Storrs Center in Mansfield continues to grow with Geno's Grille

By Melanie Savage - Staff Writer
Storrs - posted Fri., Apr. 26, 2013
Commercial store fronts are open for business in the first phase of the Storrs Center project. Photo contributed by Mansfield Downtown Partnership. - Contributed Photo

There have been several new announcements recently regarding Storrs Center, the new mixed-use, pedestrian-oriented downtown in Mansfield. Geno’s Grille is now open at 9 Dog Lane.  Geno’s is the newest restaurant to be operated by the UConn women's basketball coach and his partners, who also own and operate Geno’s Fast Break in four locations at the Mohegan Sun Casino in Uncasville. “This is an incredible opportunity for us.  Our new location in Storrs Center will afford us the ability to reach a core group of consumers and offer them a fantastic product,” said Auriemma. 

Geno’s Grille seats more than 100 people and offers both indoor and outdoor seating.  Plans for Geno’s are to provide a relaxed, yet fun, dining experience. “With Mr. Auriemma’s national reputation in the collegiate sports world, and the success of his restaurant at Mohegan Sun, Geno’s Grille will be a signature restaurant and is sure to be a major draw,” said Howard Kaufman, managing member of LeylandAlliance, on behalf of Storrs Center. 

Geno’s joins sixteen other restaurants, service establishments, and commercial tenants that have opened in Storrs Center over the last several months.  Storrs Center is a $200 million, mixed-use town center that includes new retail, restaurant, office, and residential development within a planned community of pedestrian walkways, green spaces, and conservation areas.

Also joining Storrs Center will be the Ballard Institute and Museum of Puppetry. The museum will relocate in the fall from UConn’s Depot campus to a more accessible exhibition and performance space that is part of the new branch of the UConn Co-op at Storrs Center. “Our move to Storrs Center is a great opportunity for the Ballard Institute to thrive in the middle of a busy community environment,” said John Bell, director of the museum.  The museum will occupy 4,332 square feet of museum, performance and support space on the first floor of the building, providing expanded space for one large exhibition or two smaller simultaneous exhibitions.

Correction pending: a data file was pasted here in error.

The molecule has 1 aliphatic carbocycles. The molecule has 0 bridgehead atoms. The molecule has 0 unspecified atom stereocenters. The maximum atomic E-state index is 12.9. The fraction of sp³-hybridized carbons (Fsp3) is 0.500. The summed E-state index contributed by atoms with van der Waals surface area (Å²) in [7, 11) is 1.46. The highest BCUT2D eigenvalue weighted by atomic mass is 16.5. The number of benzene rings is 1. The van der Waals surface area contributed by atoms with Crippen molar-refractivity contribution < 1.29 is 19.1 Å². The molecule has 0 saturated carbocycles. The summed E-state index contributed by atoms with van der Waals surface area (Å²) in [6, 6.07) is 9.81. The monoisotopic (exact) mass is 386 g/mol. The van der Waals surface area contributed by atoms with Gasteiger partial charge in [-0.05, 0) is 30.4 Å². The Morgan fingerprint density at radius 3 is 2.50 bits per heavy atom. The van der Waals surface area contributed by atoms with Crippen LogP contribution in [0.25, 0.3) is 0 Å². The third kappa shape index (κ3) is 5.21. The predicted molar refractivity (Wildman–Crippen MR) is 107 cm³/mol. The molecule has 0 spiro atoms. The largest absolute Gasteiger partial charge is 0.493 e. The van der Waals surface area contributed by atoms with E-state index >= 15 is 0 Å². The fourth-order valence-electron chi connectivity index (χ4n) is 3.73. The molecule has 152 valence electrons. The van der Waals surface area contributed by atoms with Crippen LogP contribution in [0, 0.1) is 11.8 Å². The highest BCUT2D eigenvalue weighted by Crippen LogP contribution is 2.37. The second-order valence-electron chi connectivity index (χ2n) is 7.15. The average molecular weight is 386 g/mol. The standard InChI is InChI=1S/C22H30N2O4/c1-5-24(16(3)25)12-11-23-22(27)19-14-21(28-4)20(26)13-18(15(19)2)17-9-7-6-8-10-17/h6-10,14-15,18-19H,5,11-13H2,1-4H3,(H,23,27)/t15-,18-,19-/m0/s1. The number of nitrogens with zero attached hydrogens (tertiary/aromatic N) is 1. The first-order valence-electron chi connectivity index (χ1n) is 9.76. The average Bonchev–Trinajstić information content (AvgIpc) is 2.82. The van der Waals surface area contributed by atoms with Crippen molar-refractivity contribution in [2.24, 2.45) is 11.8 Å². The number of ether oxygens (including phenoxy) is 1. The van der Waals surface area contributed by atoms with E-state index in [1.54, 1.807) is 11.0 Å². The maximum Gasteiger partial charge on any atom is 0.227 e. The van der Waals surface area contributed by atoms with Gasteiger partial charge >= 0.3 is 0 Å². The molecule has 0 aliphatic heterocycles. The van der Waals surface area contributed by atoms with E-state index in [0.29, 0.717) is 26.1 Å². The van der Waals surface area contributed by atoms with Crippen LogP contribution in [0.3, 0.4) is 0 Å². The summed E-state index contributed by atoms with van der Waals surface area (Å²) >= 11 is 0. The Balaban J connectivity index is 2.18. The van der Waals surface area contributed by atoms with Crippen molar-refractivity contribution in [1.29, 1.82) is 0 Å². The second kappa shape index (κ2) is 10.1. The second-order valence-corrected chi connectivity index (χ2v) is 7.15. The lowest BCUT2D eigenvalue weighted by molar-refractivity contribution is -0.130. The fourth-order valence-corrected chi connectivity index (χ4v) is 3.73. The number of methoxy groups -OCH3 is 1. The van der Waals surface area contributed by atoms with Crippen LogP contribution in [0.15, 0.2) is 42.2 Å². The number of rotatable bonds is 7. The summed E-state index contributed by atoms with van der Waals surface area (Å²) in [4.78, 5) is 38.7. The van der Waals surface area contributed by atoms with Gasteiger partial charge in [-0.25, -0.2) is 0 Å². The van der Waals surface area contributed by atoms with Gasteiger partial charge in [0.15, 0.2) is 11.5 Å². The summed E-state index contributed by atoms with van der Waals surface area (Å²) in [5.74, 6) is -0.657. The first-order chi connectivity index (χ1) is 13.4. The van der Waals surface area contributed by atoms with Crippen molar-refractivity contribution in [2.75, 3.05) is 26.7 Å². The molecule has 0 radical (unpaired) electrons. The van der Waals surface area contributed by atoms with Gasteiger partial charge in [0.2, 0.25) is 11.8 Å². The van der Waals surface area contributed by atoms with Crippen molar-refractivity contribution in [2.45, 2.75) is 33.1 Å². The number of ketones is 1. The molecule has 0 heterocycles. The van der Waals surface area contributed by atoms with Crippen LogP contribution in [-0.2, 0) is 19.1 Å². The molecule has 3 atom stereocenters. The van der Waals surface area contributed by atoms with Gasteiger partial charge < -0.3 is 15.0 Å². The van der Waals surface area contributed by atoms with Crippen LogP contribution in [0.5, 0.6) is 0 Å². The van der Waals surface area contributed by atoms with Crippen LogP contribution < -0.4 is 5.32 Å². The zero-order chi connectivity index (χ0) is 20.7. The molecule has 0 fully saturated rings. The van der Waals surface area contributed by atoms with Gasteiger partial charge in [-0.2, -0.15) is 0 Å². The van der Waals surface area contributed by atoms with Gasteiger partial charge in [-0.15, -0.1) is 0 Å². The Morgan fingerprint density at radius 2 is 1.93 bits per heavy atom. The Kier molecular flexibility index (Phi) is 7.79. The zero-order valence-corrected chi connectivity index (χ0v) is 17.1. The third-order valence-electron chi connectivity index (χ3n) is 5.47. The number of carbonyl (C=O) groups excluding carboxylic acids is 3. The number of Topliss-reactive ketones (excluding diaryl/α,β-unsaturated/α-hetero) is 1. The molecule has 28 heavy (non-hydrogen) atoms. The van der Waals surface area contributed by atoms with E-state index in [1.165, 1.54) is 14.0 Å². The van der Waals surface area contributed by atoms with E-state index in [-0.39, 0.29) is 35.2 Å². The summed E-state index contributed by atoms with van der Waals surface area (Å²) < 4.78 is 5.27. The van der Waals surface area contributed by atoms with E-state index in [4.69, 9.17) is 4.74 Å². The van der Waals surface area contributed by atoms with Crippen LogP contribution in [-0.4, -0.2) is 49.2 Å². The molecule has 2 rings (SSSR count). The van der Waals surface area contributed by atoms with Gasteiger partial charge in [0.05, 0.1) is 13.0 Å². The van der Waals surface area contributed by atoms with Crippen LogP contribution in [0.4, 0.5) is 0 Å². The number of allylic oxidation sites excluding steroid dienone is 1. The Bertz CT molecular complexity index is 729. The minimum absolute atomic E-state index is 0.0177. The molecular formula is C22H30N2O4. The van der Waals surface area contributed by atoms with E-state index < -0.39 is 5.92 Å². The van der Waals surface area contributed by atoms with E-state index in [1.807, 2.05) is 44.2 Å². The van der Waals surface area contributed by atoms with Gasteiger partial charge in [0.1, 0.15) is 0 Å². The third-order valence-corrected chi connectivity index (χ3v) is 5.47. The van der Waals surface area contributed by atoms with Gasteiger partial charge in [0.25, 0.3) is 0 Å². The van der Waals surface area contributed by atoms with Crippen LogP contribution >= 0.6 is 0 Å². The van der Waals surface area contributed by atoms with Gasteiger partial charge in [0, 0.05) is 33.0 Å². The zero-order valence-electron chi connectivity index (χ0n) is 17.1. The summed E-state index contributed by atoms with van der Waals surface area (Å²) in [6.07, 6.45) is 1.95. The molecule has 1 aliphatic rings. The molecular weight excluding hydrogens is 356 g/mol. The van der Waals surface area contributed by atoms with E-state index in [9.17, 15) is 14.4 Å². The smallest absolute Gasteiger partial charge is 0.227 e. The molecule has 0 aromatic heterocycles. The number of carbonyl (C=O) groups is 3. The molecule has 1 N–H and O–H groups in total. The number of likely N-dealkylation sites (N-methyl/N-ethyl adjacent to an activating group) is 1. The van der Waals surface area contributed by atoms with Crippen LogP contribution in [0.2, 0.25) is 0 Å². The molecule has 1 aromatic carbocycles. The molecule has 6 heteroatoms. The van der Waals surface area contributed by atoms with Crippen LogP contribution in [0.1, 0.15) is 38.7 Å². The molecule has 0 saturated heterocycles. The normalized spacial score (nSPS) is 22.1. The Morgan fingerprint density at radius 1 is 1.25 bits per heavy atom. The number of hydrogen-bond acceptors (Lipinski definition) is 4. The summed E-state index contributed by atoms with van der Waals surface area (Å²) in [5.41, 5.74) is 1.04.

The museum’s permanent collection includes 2,500 puppets consisting of a wide variety of marionettes, hand puppets, shadow fingers, rod puppets, toy theaters, and other figures, as well as hundreds of traditional puppets from Asia, Africa, Europe and the Americas. It also includes hundreds of books and more than 1,000 videos and other audio-visual resources. UConn is one of only two universities in the country offering a bachelor’s of fine arts in puppet arts and the only one offering master’s degrees in puppet arts.

When visiting downtown, there are several parking options available. The Storrs Center parking garage, adjacent to One Royce Circle and accessible from Dog Lane, offers free parking for the first two hours.  After that, the cost is one dollar per hour.  Visitors may also park in the Dog Lane lot across the street.  Parking is free in the lot but limited to two hours.  For quick stops, on-street parking is available for 30 minutes in front of Nine Dog Lane.

Mansfield Downtown Partnership Executive Director Cynthia van Zelm pointed out that, as the project progresses, expenses incurred are being offset by revenues. While there is a partial tax abatement involved for phases 1A and 1B of the Storrs Center project,  revenues coming into a Storrs Center Reserve account are being used to offset expenses. “There’s been about $200,000 so far collected in taxes, and there are permit fees being collected as well,” said van Zelm. Expenses related to Storrs Center, including operating costs, going forward, for Mansfield Downtown Partnership, public works and public safety costs, will be paid out of the reserve fund. “That’s not coming out of the general fund,” said van Zelm. 

Overall, “the project’s going well,” said van Zelm. The interaction among residents along the sidewalks in front of existing store fronts, “has been really nice,” she said. “We’re a work in progress. And we continue to look for feedback on how we can do things better.”

Additional phases are in the works for Storrs Center.  For more information, including the full concept plan and a list of shops and restaurants coming to Storrs Center, visit or

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